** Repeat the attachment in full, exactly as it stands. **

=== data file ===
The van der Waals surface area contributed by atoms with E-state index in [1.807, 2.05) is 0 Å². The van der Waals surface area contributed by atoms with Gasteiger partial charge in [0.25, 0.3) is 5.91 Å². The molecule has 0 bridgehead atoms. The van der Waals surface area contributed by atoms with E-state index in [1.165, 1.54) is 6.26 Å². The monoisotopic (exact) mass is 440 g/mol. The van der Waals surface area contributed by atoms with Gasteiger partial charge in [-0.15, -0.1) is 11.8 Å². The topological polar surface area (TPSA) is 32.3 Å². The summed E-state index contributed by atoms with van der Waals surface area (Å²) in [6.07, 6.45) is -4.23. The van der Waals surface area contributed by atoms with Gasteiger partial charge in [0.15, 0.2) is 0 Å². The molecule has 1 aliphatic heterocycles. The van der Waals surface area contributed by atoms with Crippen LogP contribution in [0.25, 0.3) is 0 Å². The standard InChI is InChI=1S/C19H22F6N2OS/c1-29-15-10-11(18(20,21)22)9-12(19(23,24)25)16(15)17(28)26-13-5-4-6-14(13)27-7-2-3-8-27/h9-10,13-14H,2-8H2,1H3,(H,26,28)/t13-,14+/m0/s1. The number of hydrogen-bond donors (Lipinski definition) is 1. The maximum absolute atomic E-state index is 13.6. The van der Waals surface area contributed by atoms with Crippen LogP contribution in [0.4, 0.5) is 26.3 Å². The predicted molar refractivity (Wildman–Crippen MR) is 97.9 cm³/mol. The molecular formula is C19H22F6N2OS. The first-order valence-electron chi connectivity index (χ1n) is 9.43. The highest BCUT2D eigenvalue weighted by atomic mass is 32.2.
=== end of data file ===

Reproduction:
The van der Waals surface area contributed by atoms with E-state index in [1.807, 2.05) is 0 Å². The van der Waals surface area contributed by atoms with Gasteiger partial charge in [0.25, 0.3) is 5.91 Å². The molecule has 0 bridgehead atoms. The van der Waals surface area contributed by atoms with E-state index in [1.165, 1.54) is 6.26 Å². The monoisotopic (exact) mass is 440 g/mol. The van der Waals surface area contributed by atoms with Gasteiger partial charge in [-0.15, -0.1) is 11.8 Å². The topological polar surface area (TPSA) is 32.3 Å². The summed E-state index contributed by atoms with van der Waals surface area (Å²) in [6.07, 6.45) is -4.23. The van der Waals surface area contributed by atoms with Gasteiger partial charge in [0.15, 0.2) is 0 Å². The molecule has 1 aliphatic heterocycles. The van der Waals surface area contributed by atoms with Crippen LogP contribution in [0.25, 0.3) is 0 Å². The standard InChI is InChI=1S/C19H22F6N2OS/c1-29-15-10-11(18(20,21)22)9-12(19(23,24)25)16(15)17(28)26-13-5-4-6-14(13)27-7-2-3-8-27/h9-10,13-14H,2-8H2,1H3,(H,26,28)/t13-,14+/m0/s1. The number of hydrogen-bond donors (Lipinski definition) is 1. The maximum absolute atomic E-state index is 13.6. The van der Waals surface area contributed by atoms with Crippen LogP contribution in [0.4, 0.5) is 26.3 Å². The predicted molar refractivity (Wildman–Crippen MR) is 97.9 cm³/mol. The molecular formula is C19H22F6N2OS. The first-order valence-electron chi connectivity index (χ1n) is 9.43. The highest BCUT2D eigenvalue weighted by atomic mass is 32.2.